• There’s something that drives and empowers everyone, and your drive, your purpose, and your power are not derived from your identity in Christ, then you’re not better than a sorcerer because you’re trying to seek fulfillment outside of God, and it will never work.

Adulterers – On the surface, I’m confident that no one here would fall into that category, but Jesus said that if you look upon a woman with lust in your heart, you’ve already committed adultery. That brings it close to home now doesn’t it?

Why is God bringing judgement on adulterers? It’s because they’re not content with the circumstances that God has placed them in. God has given them a wife, and a family because, as Malachi 2:15 says, God desires godly offspring, and yet, when someone goes out and neglects their covenant vows they show their discontent with the good things that God has given them, and it’s not just their discontent with those things either, but they also show their discontent with God.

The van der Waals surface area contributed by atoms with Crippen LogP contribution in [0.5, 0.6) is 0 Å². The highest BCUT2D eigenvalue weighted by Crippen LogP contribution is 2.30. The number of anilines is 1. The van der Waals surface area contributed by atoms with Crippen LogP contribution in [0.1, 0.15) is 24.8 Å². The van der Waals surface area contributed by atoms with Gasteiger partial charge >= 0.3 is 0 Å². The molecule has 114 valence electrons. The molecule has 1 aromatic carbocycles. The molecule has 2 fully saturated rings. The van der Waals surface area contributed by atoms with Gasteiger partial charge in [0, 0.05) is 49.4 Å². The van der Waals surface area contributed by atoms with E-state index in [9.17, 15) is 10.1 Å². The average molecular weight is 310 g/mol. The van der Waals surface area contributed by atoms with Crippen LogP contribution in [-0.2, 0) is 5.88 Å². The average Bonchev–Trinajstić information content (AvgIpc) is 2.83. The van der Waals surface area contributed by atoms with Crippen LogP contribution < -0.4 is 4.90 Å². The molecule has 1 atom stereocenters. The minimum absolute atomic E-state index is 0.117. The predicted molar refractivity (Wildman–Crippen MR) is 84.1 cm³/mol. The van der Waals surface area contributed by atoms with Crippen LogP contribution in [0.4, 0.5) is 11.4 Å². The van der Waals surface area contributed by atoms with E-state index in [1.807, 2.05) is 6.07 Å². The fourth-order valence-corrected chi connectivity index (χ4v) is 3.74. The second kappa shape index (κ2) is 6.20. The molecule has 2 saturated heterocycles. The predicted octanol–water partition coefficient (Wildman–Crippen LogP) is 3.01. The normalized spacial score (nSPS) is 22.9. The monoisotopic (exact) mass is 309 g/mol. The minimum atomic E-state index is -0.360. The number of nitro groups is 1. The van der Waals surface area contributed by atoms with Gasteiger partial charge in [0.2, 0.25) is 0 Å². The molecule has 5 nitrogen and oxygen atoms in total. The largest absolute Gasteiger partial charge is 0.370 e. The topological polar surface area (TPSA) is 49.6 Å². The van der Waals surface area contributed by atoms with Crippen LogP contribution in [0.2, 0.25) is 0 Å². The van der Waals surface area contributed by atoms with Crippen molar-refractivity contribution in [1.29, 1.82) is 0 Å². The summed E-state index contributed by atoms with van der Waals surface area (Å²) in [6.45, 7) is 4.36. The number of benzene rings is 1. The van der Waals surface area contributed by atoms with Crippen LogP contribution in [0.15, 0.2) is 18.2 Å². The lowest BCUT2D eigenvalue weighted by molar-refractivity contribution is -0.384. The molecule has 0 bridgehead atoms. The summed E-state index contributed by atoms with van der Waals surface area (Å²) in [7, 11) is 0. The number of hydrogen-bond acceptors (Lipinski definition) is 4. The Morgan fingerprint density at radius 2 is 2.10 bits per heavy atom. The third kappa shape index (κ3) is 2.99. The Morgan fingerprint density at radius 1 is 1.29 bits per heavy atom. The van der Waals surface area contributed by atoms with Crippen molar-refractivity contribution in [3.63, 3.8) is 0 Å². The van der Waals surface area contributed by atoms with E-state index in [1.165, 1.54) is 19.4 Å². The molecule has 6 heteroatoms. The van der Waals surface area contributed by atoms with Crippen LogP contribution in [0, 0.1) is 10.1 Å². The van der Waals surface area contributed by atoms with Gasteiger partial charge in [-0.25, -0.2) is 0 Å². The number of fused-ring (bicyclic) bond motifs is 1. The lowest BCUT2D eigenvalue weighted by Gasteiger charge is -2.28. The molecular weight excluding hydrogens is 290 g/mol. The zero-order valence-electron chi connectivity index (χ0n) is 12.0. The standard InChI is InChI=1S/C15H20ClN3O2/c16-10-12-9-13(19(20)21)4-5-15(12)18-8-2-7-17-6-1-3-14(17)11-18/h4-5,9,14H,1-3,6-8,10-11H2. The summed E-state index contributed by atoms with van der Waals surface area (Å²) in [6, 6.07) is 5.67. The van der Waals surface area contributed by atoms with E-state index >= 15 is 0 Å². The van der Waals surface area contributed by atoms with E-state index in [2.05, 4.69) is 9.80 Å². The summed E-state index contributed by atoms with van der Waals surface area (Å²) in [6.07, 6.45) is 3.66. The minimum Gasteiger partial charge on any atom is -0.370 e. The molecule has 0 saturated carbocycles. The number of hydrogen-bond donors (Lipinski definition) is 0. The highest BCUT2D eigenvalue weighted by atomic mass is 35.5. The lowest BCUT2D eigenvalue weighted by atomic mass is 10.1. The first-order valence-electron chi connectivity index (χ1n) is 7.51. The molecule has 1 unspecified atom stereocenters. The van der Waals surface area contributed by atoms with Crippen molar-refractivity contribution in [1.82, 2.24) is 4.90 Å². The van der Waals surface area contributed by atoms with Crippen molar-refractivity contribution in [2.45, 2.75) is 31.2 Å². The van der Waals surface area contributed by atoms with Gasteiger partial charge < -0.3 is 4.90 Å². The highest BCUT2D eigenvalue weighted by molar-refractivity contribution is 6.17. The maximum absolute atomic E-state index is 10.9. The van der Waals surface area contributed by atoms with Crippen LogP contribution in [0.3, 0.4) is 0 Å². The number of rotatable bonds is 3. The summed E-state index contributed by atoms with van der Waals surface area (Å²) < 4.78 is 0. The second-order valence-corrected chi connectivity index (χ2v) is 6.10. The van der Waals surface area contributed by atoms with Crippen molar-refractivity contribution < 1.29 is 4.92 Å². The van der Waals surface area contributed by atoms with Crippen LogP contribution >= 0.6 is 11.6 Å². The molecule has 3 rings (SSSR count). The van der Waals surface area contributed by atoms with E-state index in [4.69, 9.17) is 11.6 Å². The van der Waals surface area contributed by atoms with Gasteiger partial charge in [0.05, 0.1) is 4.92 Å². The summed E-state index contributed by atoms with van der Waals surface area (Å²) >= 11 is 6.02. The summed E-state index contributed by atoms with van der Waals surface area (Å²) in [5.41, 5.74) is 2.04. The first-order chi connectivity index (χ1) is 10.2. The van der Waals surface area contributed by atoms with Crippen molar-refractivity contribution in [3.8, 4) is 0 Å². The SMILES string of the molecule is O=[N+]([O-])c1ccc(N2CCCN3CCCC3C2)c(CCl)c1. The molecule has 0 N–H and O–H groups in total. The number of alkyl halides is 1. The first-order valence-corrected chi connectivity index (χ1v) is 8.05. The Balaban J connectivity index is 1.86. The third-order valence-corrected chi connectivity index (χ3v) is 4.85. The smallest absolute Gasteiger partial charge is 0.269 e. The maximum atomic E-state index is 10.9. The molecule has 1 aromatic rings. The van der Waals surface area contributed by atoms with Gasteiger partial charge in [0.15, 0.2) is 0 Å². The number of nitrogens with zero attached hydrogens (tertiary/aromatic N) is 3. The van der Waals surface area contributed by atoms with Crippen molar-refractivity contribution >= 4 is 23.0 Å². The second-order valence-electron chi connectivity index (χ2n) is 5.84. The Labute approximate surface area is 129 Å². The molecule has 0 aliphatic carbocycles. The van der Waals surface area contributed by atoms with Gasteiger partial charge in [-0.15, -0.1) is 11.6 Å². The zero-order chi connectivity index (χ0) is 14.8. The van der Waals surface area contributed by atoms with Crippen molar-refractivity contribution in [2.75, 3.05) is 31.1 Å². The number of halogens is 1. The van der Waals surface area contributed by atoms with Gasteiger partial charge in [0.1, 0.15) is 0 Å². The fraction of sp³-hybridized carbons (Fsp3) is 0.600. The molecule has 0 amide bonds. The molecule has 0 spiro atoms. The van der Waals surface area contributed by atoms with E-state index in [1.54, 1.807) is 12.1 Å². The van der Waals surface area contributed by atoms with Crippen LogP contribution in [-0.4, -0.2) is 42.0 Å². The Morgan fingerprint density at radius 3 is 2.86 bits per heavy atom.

• Ultimately, that’s why we sin. Regardless of any sin we commit, big or small, sin of omission or sin or commission, we sin because we’re not content with the boundaries that God has set for our lives and we think we’ll be free if we escape those boundaries, but really we end up enslaving ourselves.

Purgerors – These are people who don’t value truth. So ask yourself, “Do I prefer the truth over lies.” Last Sunday night we watched a video where Ray Comfort talked to random people on the street in an effort to evangelize to them, and he asked several of them, “Have you ever told a lie?” and the majority of them had said that they had. I mentioned earlier that if you’re a believer, and you live as if you’re not, then you’re living a lie.